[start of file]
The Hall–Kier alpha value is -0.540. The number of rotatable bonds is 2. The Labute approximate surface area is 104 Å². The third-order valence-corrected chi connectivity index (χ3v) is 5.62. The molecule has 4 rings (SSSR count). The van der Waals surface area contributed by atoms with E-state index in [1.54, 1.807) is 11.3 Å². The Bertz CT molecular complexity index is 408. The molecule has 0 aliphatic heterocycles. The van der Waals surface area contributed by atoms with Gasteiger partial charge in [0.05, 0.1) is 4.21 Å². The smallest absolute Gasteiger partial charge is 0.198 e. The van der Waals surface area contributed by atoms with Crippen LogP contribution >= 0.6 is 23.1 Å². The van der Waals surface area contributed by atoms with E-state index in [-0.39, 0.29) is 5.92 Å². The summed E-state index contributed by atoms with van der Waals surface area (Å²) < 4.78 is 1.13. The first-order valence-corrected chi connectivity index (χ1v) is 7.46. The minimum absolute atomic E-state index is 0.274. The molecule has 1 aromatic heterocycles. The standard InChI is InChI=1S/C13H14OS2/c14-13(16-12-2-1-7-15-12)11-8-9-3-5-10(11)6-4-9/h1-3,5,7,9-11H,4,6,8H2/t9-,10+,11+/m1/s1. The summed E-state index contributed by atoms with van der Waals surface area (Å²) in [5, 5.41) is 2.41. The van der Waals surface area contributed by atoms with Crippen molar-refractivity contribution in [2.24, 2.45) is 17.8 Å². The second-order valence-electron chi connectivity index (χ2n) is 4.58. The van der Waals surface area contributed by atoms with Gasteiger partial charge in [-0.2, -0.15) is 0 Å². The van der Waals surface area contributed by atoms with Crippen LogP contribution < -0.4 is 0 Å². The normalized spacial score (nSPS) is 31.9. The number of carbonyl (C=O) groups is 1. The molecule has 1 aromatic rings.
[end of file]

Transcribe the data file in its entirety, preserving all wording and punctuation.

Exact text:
The Hall–Kier alpha value is -0.540. The number of rotatable bonds is 2. The Labute approximate surface area is 104 Å². The third-order valence-corrected chi connectivity index (χ3v) is 5.62. The molecule has 4 rings (SSSR count). The van der Waals surface area contributed by atoms with E-state index in [1.54, 1.807) is 11.3 Å². The Bertz CT molecular complexity index is 408. The molecule has 0 aliphatic heterocycles. The van der Waals surface area contributed by atoms with Gasteiger partial charge in [0.05, 0.1) is 4.21 Å². The smallest absolute Gasteiger partial charge is 0.198 e. The van der Waals surface area contributed by atoms with Crippen LogP contribution >= 0.6 is 23.1 Å². The van der Waals surface area contributed by atoms with E-state index in [-0.39, 0.29) is 5.92 Å². The summed E-state index contributed by atoms with van der Waals surface area (Å²) < 4.78 is 1.13. The first-order valence-corrected chi connectivity index (χ1v) is 7.46. The minimum absolute atomic E-state index is 0.274. The molecule has 1 aromatic heterocycles. The standard InChI is InChI=1S/C13H14OS2/c14-13(16-12-2-1-7-15-12)11-8-9-3-5-10(11)6-4-9/h1-3,5,7,9-11H,4,6,8H2/t9-,10+,11+/m1/s1. The summed E-state index contributed by atoms with van der Waals surface area (Å²) in [5, 5.41) is 2.41. The van der Waals surface area contributed by atoms with Crippen molar-refractivity contribution in [2.24, 2.45) is 17.8 Å². The second-order valence-electron chi connectivity index (χ2n) is 4.58. The van der Waals surface area contributed by atoms with Gasteiger partial charge in [-0.2, -0.15) is 0 Å². The van der Waals surface area contributed by atoms with Crippen LogP contribution < -0.4 is 0 Å². The normalized spacial score (nSPS) is 31.9. The number of carbonyl (C=O) groups is 1. The molecule has 1 aromatic rings.